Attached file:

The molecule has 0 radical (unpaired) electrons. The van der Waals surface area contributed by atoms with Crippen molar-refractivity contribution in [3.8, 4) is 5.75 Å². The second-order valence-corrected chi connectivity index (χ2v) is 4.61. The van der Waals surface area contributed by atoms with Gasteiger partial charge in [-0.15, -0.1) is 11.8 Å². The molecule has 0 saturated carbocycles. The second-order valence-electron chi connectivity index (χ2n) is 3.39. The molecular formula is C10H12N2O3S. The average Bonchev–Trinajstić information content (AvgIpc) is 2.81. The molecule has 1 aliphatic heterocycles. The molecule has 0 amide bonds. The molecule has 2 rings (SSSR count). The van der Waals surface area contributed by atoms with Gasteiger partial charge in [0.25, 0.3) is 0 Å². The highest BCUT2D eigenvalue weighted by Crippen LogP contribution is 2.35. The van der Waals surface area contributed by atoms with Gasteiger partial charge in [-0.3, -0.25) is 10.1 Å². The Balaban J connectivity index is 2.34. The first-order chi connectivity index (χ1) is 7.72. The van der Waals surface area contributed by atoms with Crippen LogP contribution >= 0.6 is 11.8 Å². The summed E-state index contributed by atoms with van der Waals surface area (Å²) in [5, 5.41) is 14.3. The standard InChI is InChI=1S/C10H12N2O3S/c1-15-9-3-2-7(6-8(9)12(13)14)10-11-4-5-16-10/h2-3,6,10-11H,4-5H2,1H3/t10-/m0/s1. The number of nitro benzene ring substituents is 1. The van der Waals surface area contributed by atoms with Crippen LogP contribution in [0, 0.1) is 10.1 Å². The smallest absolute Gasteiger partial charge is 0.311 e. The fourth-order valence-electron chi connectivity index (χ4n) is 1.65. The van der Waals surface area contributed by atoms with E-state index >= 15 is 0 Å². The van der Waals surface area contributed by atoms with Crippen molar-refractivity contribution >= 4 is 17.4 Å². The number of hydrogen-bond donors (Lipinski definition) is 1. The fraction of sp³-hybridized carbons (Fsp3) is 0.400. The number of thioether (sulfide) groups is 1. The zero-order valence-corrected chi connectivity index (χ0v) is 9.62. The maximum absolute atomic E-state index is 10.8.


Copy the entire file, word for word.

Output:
The molecule has 0 radical (unpaired) electrons. The van der Waals surface area contributed by atoms with Crippen molar-refractivity contribution in [3.8, 4) is 5.75 Å². The second-order valence-corrected chi connectivity index (χ2v) is 4.61. The van der Waals surface area contributed by atoms with Gasteiger partial charge in [-0.15, -0.1) is 11.8 Å². The molecule has 0 saturated carbocycles. The second-order valence-electron chi connectivity index (χ2n) is 3.39. The molecular formula is C10H12N2O3S. The average Bonchev–Trinajstić information content (AvgIpc) is 2.81. The molecule has 1 aliphatic heterocycles. The molecule has 0 amide bonds. The molecule has 2 rings (SSSR count). The van der Waals surface area contributed by atoms with Gasteiger partial charge in [0.25, 0.3) is 0 Å². The highest BCUT2D eigenvalue weighted by Crippen LogP contribution is 2.35. The van der Waals surface area contributed by atoms with Gasteiger partial charge in [-0.3, -0.25) is 10.1 Å². The Balaban J connectivity index is 2.34. The first-order chi connectivity index (χ1) is 7.72. The van der Waals surface area contributed by atoms with Crippen LogP contribution >= 0.6 is 11.8 Å². The summed E-state index contributed by atoms with van der Waals surface area (Å²) in [5, 5.41) is 14.3. The standard InChI is InChI=1S/C10H12N2O3S/c1-15-9-3-2-7(6-8(9)12(13)14)10-11-4-5-16-10/h2-3,6,10-11H,4-5H2,1H3/t10-/m0/s1. The number of nitro benzene ring substituents is 1. The van der Waals surface area contributed by atoms with Crippen LogP contribution in [0, 0.1) is 10.1 Å². The smallest absolute Gasteiger partial charge is 0.311 e. The fourth-order valence-electron chi connectivity index (χ4n) is 1.65. The van der Waals surface area contributed by atoms with E-state index >= 15 is 0 Å². The van der Waals surface area contributed by atoms with Crippen molar-refractivity contribution >= 4 is 17.4 Å². The number of hydrogen-bond donors (Lipinski definition) is 1. The fraction of sp³-hybridized carbons (Fsp3) is 0.400. The number of thioether (sulfide) groups is 1. The zero-order valence-corrected chi connectivity index (χ0v) is 9.62. The maximum absolute atomic E-state index is 10.8.